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This chapter is from the book

This chapter is from the book

Creating a Managed AIC Component

Creating a managed Application Integration Component (AIC) is similar to creating a managed component called from a COM client. Chapter 17, "Application Integration Components," discussed two BizTalk Messaging COM AIC interfaces. The first implements the IBTSAppIntegration interface; the second implements the IPipelineComponent interface. The IBTSAppIntegration AIC consists of a lightweight model that requires a single interface and consists of a single method, ProcessMessage, as its entry point. The ProcessMessage public method accepts a single parameter, the document string. This section discusses and demonstrates the use of the IBTSAppIntegration interface in a managed C# component. In this section we are going to create a simple C# AIC that accepts an XML document and then persists it to a local file directory.

Creating the DotNetAIC C# AIC

Creating a managed .NET AIC isn't difficult; however, a few concepts are useful to know prior to tackling the task of developing one. First, all AIC IBTSAppIntegration components must reference the BTSComponentsLIB.dll COM DLL to implement the interface. Because our AIC is managed by the CLR, it will need to reference the COM interface using a wrapper object called the Runtime Callable Wrapper (RCW). This type of wrapper object was used earlier in the chapter to reference the COM ADO DLL in the BankVB Visual Basic .NET component we created. The wrapper is automatically created for you in Visual Studio .NET when you add a reference to the DLL.

Second, when installing AICs, you must properly register them so that Microsoft BizTalk Server 2002 can identify them. The component must be registered with the category IDs for a pipeline component and for the specific type of pipeline component, in this case application integration. You can register the component manually using a registration file or by creating and installing the AIC in a COM+ application. In the C# AIC example, we register the managed object as a COM+ application using the System.EnterpriseServices ServicedComponent interface as we did earlier in the BankVB example.

The steps required to create, compile, and register the DotNetAIC C# AIC example in this section are listed below.

  1. Create two strong name .snk key files using the sn.exe command-line utility.

  2. Create an assembly for the btscomplib.tlb type library and sign it with a strong name key using the tlbimp.exe command-line utility.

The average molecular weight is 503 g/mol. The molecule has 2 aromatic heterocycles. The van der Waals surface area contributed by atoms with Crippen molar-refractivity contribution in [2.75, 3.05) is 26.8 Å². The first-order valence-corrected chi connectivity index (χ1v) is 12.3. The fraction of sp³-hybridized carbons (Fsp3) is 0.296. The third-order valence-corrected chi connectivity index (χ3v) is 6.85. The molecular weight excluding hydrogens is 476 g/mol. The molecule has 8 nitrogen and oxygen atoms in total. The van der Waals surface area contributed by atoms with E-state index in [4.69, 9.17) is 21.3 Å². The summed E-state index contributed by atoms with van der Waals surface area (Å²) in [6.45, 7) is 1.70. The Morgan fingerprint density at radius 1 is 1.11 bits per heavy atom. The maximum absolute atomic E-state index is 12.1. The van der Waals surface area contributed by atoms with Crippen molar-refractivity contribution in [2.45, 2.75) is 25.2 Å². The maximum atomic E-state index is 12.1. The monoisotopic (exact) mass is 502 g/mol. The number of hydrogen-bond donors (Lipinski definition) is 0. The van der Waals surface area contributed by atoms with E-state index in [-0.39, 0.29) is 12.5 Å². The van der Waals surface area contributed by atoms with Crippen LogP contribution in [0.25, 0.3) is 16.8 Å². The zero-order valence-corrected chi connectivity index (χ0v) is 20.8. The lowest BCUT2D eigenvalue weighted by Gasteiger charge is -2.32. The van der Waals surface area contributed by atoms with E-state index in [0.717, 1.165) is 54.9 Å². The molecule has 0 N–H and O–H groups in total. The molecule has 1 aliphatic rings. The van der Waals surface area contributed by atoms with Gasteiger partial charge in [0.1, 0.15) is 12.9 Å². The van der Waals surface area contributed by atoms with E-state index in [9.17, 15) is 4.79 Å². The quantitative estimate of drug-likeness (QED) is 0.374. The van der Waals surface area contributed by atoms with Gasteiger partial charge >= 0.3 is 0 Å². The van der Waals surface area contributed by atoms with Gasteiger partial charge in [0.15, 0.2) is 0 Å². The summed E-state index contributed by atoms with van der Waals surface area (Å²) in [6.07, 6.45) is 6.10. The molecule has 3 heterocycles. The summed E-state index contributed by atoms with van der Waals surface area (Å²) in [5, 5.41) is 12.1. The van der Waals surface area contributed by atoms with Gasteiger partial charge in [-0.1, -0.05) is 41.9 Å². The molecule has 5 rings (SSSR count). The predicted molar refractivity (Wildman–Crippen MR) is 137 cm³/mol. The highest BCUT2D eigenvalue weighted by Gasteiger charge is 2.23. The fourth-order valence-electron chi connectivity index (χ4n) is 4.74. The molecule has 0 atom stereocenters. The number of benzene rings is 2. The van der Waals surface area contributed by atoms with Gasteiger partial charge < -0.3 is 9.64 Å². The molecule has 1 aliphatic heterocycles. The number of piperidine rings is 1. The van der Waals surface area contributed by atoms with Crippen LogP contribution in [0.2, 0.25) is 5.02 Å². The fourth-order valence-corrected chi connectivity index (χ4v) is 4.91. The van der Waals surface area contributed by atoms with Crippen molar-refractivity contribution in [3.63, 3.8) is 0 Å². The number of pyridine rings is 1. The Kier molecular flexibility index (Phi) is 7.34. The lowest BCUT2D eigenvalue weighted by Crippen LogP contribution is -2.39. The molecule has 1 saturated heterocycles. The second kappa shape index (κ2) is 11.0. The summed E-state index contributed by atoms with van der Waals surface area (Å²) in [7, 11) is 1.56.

3. Reference the BTSComponentsLib assembly and System.EnterpriseServices namespace in the project references.

  4. Set the appropriate declarative attributes to assign the EnterpriseServices namespace attributes and COM class GUIDs.

  5. Set the strong name key and register the DotNetAIC component for COM interop using the C# project properties dialog.

  6. Compile or build the strong-named managed class.

  7. Register the DotNetAIC object using the regsvcs.exe command-line utility to update the COM+ catalog.

  8. Configure BizTalk Messaging to test the DotNetAIC.

In the following sections, we will walk through each of the preceding steps. After the component has been created, we will then test it using BizTalk Messaging. The test application will pick up a document from a local file directory and call a channel bound to a port that has a transport of type AIC.

Creating the C# Class Library

To create the new class library, add a new C# project named DotNetAIC to the BTSDotNet Visual Studio .NET solution we've been working with. To accomplish this, select the BTSDotNet solution in the Solution Explorer and right-click. In the pop-up menu that appears, select Add, New Project from the menu and then select the Visual C# Projects Class Library project and name it DotNetAIC. Visual Studio .NET automatically creates a class file named class1.cs for you. This project will consist of a single class file named DotNetAICtoFile.cs. To rename class1.cs, select it in the Solution Explorer and right-click. In the pop-up menu that appears, select the rename menu option and rename the file to DotNetAICtoFile.cs as displayed in Figure 14.24.

Figure 14.24 The BTSDotNET solution with the C# AIC project.

The C# AIC accepts a document from the BizTalk Server Messaging Engine as a string and then saves it as an XML document named Output.xml in a local file directory named C:\btsdotnet\AICDeploy\Reply.

Creating Strong Name Keys

The DotNetAIC class requires the use of two strong name key files. One will be used to sign the BTSComponentsLIB assembly, and the other will be used to sign the DotNetAIC. The DotNetAIC file must be signed to enable registration as a COM+ component. The BTSComponentsLIB assembly must be signed to be referenced from an assembly that is signed, in this case the DotNetAIC assembly. We are going to create the keys using the sn.exe command-line utility located in the \Program Files\Microsoft Visual Studio .NET\FrameworkSDK\bin directory of your local machine.


To create the .snk files using this utility, you must either add this location to your system file path or specify full pathnames.

The two key files will be named btstlb.snk and BTSNetAIC.snk. To create them, type the following at the command prompt sn –k btstlb.snk and sn –k BTSNetAIC.snk. Then add the two files to the DotNetAIC project by dragging them into the Solution Explorer under the root of that project's folder.

Next we need to create and sign the BTSComponentsLIB assembly with the btstlb.snk that's been created.

Creating and Signing the BTSComponentsLIB Assembly with a Strong Name Key